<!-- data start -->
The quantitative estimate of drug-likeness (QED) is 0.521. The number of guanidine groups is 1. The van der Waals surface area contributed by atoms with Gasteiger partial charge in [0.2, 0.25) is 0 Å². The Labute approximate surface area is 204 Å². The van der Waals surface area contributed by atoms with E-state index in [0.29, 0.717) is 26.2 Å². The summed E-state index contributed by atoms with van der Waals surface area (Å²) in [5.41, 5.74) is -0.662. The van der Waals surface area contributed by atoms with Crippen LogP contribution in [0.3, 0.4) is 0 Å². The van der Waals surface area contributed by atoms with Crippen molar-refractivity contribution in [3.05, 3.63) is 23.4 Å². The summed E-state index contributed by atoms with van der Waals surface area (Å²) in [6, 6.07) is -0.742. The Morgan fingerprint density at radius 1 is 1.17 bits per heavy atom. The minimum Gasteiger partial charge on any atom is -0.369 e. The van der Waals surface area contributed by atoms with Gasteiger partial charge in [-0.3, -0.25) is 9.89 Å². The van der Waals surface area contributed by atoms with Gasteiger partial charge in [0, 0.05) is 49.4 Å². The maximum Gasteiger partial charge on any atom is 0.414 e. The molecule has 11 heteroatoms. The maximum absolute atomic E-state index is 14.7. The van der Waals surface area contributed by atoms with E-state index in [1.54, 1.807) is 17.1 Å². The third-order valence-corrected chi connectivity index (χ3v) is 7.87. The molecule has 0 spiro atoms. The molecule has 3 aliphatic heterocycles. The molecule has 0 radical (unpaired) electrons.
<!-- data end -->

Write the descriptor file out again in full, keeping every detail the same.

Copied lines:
The quantitative estimate of drug-likeness (QED) is 0.521. The number of guanidine groups is 1. The van der Waals surface area contributed by atoms with Gasteiger partial charge in [0.2, 0.25) is 0 Å². The Labute approximate surface area is 204 Å². The van der Waals surface area contributed by atoms with E-state index in [0.29, 0.717) is 26.2 Å². The summed E-state index contributed by atoms with van der Waals surface area (Å²) in [5.41, 5.74) is -0.662. The van der Waals surface area contributed by atoms with Crippen LogP contribution in [0.3, 0.4) is 0 Å². The van der Waals surface area contributed by atoms with Crippen molar-refractivity contribution in [3.05, 3.63) is 23.4 Å². The summed E-state index contributed by atoms with van der Waals surface area (Å²) in [6, 6.07) is -0.742. The Morgan fingerprint density at radius 1 is 1.17 bits per heavy atom. The minimum Gasteiger partial charge on any atom is -0.369 e. The van der Waals surface area contributed by atoms with Gasteiger partial charge in [-0.3, -0.25) is 9.89 Å². The van der Waals surface area contributed by atoms with Gasteiger partial charge in [0, 0.05) is 49.4 Å². The maximum Gasteiger partial charge on any atom is 0.414 e. The molecule has 11 heteroatoms. The maximum absolute atomic E-state index is 14.7. The van der Waals surface area contributed by atoms with E-state index in [1.54, 1.807) is 17.1 Å². The third-order valence-corrected chi connectivity index (χ3v) is 7.87. The molecule has 0 spiro atoms. The molecule has 3 aliphatic heterocycles. The molecule has 0 radical (unpaired) electrons.